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Robert Teitelman

Robert Teitelman

Posted: November 12, 2010 03:04 PM

Transactions: Nov. 15, 2010

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There are markets and electorates; there is price discovery and voting. Different? The same? Both practices are techniques for revealing sentiment. Hammering the keyboard to buy or sell shares, jamming a paper ballot into a scanner, are both methods for transmitting information like an electrode taped to the skull of the demos. Both work most effectively when participants can enter and exit the process as autonomous actors. In markets, of course, big players scattering dollars are more equal than small players worth squat. Indeed, anyone with cash is more important than anyone without. While the rules of voting decree one-man-one-vote, the secondary reality of big donors, big organizations, big shots clearly undermines that. It's always a quaint photo op when a candidate arrives at the polling booth to vote. He doffs his overcoat, handing it off camera like Ina Garten handing off dirty dishes. Smooths the hair; kisses the wife. Weird, there's never a line. Ah, there he is, just a lone palooka undertaking his civic duty. The fact that he (or she) commands millions of dollars, is backed by a vast organization and has an entourage to hold his coat, well, that's not discussed. It's as if those pensioners queueing up at the buffet line at the annual meeting of Gizmo Inc. actually mattered as much as, say, Carl Icahn.

Both practices rest on the belief that they produce optimal, meaning rational, results. In markets, there is the efficient-market hypothesis, which even in its diluted form traces itself back to Adam Smith's invisible hand. Even if the price isn't perfectly efficient, even if the market hasn't absorbed all possible information in a rational fashion, even if it circles around equilibrium (whatever that may be) like a drunken economist around a street lamp, it's better than nothing. The machine works by itself; it takes, in theory, no orders. And what of elections? Candidates have been bought and sold (no pun intended), winners culled from losers. If the election is aboveboard, then the result -- genuflect! -- is The Result. Of course, one big difference between markets and elections is that markets reprice in real time. A moment's reality can change in a snap. Even with real-time polling, which always threatens to collapse the distinction between markets and elections, citizens get to pull on their top coat and select candidates only every few years or so. As a result, the reality established by election persists. This gives pols a chance to act, as opposed to simply getting re-valued daily. Here's another difference: The goal of markets is to set a price; the goal of elections is to improve the lot of voters. Big difference, if perhaps shrinking.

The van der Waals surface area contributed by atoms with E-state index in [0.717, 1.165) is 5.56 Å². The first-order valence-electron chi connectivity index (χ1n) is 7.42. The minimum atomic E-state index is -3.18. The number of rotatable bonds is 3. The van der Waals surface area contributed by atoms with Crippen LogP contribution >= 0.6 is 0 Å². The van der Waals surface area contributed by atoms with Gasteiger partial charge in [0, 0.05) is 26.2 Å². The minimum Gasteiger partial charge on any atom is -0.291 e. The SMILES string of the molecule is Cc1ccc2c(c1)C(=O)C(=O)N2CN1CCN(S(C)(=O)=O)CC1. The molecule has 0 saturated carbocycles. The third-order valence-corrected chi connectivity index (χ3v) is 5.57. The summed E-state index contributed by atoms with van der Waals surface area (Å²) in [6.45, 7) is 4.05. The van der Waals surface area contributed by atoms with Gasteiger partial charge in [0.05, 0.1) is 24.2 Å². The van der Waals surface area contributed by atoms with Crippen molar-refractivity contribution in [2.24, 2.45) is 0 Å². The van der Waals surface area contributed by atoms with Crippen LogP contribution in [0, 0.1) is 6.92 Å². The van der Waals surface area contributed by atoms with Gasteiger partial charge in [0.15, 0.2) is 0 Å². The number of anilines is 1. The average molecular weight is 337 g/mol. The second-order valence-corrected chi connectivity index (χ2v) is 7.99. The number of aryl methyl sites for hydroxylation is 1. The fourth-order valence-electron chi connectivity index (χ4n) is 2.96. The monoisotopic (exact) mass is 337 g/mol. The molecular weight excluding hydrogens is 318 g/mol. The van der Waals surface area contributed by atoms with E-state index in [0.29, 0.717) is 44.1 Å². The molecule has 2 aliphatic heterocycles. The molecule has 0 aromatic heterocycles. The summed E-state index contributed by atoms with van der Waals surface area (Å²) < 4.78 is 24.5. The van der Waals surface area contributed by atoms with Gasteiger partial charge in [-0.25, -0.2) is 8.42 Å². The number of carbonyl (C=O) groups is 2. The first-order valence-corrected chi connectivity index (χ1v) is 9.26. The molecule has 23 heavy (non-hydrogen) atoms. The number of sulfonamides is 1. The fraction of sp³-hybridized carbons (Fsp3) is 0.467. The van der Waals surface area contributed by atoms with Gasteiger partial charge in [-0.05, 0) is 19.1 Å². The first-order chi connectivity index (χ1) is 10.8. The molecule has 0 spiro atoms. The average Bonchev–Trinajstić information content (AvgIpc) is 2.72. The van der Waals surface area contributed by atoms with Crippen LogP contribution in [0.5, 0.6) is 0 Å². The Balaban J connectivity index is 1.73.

Now it's true the ends of politics and trading are not the same, though our candidate's vicuña topcoat suggests that politics has been pretty profitable for a small-town pharmacist with seven children. But the theories behind them are as close as two siblings, which explains the occasional fighting in the back seat. The electorate is supposedly wise about its own self-interest; and, like now, it may question the wisdom of its doppelgänger, the markets. Alas, this is like peering in the mirror. The dismantling of the strong form of rational markets that followed the financial crisis raises questions about the rationality of electorates, which has implications that extend beyond finance and politics. After all, much of what occurs in a democratic culture is some hybrid of election and price discovery. Most cultural objects, from punditry to footwear to lifestyles to what museums hang on their walls, are shaped by a crowd. Much of what goes for commercial activity, from careerism to car sales, involves scaring up a decent mob. Network effects and tipping points are forms of crowd behavior. Counting crowds is big business. Inane references to Life as High School do have a point: Popularity matters. Social reality bends to its will.

Of course, there are many problems with the common, high-school definition of popularity, which usually comes down, like elections and markets, to who is hot now. But life is long, the future stretches out like the endless highway of song and speech, and there's a tendency to believe that this moment's prom queen will be flaunting her fake tiara for years: eternal fame today. Who knows what the reality will be two decades from now? But, of course, to ponder such questions leads to madness, introspection or value investing, which for the great mass of citizens doesn't help much in either markets, politics or life. Seize the day, my friends. After all, the crowd has every natural right, according to our Founding Fathers, to determine its own fate. Buy, sell, pursue happiness. Where that leaves the rest of us self-reliant individuals is a question for another day.

Robert Teitelman is editor in chief of The Deal.